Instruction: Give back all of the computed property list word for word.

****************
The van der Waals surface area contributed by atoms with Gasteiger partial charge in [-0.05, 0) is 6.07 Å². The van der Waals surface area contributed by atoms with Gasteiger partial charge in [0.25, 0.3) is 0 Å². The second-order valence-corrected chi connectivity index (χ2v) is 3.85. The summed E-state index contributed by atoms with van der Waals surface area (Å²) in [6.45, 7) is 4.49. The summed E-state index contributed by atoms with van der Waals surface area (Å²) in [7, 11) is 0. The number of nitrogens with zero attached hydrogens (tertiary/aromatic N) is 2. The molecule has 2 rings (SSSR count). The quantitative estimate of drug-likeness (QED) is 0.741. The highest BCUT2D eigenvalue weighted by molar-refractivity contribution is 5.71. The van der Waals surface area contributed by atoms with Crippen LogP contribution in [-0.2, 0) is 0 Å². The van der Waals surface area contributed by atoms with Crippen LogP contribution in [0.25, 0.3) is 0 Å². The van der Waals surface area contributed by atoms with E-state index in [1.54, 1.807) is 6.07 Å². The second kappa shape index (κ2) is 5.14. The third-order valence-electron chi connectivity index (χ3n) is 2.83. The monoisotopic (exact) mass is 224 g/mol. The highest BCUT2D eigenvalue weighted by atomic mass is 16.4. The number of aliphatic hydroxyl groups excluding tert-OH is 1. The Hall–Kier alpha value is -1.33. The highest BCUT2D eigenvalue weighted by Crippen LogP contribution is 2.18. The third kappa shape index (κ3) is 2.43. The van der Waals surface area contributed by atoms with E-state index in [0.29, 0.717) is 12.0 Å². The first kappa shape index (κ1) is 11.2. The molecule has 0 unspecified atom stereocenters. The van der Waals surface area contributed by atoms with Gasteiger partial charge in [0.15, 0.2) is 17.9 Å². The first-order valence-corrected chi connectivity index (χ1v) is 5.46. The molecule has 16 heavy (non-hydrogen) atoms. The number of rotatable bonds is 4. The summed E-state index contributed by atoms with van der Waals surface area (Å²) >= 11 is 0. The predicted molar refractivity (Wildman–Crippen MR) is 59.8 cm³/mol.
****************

The van der Waals surface area contributed by atoms with Gasteiger partial charge in [-0.05, 0) is 6.07 Å². The van der Waals surface area contributed by atoms with Gasteiger partial charge in [0.25, 0.3) is 0 Å². The second-order valence-corrected chi connectivity index (χ2v) is 3.85. The summed E-state index contributed by atoms with van der Waals surface area (Å²) in [6.45, 7) is 4.49. The summed E-state index contributed by atoms with van der Waals surface area (Å²) in [7, 11) is 0. The number of nitrogens with zero attached hydrogens (tertiary/aromatic N) is 2. The molecule has 2 rings (SSSR count). The quantitative estimate of drug-likeness (QED) is 0.741. The highest BCUT2D eigenvalue weighted by molar-refractivity contribution is 5.71. The van der Waals surface area contributed by atoms with Crippen LogP contribution in [-0.2, 0) is 0 Å². The van der Waals surface area contributed by atoms with Crippen LogP contribution in [0.25, 0.3) is 0 Å². The van der Waals surface area contributed by atoms with E-state index in [1.54, 1.807) is 6.07 Å². The second kappa shape index (κ2) is 5.14. The third-order valence-electron chi connectivity index (χ3n) is 2.83. The monoisotopic (exact) mass is 224 g/mol. The highest BCUT2D eigenvalue weighted by atomic mass is 16.4. The number of aliphatic hydroxyl groups excluding tert-OH is 1. The Hall–Kier alpha value is -1.33. The highest BCUT2D eigenvalue weighted by Crippen LogP contribution is 2.18. The third kappa shape index (κ3) is 2.43. The van der Waals surface area contributed by atoms with E-state index in [0.29, 0.717) is 12.0 Å². The first kappa shape index (κ1) is 11.2. The molecule has 0 unspecified atom stereocenters. The van der Waals surface area contributed by atoms with Gasteiger partial charge in [0.15, 0.2) is 17.9 Å². The first-order valence-corrected chi connectivity index (χ1v) is 5.46. The molecule has 16 heavy (non-hydrogen) atoms. The number of rotatable bonds is 4. The summed E-state index contributed by atoms with van der Waals surface area (Å²) >= 11 is 0. The predicted molar refractivity (Wildman–Crippen MR) is 59.8 cm³/mol.